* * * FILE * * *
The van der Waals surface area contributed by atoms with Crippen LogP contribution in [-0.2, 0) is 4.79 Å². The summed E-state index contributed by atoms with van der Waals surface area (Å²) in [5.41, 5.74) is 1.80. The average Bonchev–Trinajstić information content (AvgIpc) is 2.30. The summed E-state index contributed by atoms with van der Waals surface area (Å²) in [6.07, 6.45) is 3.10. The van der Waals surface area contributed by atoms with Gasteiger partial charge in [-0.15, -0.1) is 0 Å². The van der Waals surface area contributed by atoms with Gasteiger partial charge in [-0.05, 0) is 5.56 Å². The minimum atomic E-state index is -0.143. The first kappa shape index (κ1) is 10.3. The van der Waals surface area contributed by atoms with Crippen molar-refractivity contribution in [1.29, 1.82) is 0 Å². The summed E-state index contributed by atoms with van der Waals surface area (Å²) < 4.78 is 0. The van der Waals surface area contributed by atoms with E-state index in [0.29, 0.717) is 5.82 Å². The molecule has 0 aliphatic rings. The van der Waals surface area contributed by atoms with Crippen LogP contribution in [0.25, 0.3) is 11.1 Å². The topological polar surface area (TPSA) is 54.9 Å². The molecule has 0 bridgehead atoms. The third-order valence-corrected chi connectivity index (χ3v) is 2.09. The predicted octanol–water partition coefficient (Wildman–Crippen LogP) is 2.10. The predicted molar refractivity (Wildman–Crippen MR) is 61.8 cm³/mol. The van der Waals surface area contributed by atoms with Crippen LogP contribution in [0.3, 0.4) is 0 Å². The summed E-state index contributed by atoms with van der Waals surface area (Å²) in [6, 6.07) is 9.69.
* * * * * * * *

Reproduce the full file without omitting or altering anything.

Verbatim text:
The van der Waals surface area contributed by atoms with Crippen LogP contribution in [-0.2, 0) is 4.79 Å². The summed E-state index contributed by atoms with van der Waals surface area (Å²) in [5.41, 5.74) is 1.80. The average Bonchev–Trinajstić information content (AvgIpc) is 2.30. The summed E-state index contributed by atoms with van der Waals surface area (Å²) in [6.07, 6.45) is 3.10. The van der Waals surface area contributed by atoms with Gasteiger partial charge in [-0.15, -0.1) is 0 Å². The van der Waals surface area contributed by atoms with Gasteiger partial charge in [-0.05, 0) is 5.56 Å². The minimum atomic E-state index is -0.143. The first kappa shape index (κ1) is 10.3. The van der Waals surface area contributed by atoms with Crippen molar-refractivity contribution in [1.29, 1.82) is 0 Å². The summed E-state index contributed by atoms with van der Waals surface area (Å²) < 4.78 is 0. The van der Waals surface area contributed by atoms with E-state index in [0.29, 0.717) is 5.82 Å². The molecule has 0 aliphatic rings. The van der Waals surface area contributed by atoms with Crippen LogP contribution in [0.25, 0.3) is 11.1 Å². The topological polar surface area (TPSA) is 54.9 Å². The molecule has 0 bridgehead atoms. The third-order valence-corrected chi connectivity index (χ3v) is 2.09. The predicted octanol–water partition coefficient (Wildman–Crippen LogP) is 2.10. The predicted molar refractivity (Wildman–Crippen MR) is 61.8 cm³/mol. The van der Waals surface area contributed by atoms with Crippen LogP contribution in [0.3, 0.4) is 0 Å². The summed E-state index contributed by atoms with van der Waals surface area (Å²) in [6, 6.07) is 9.69.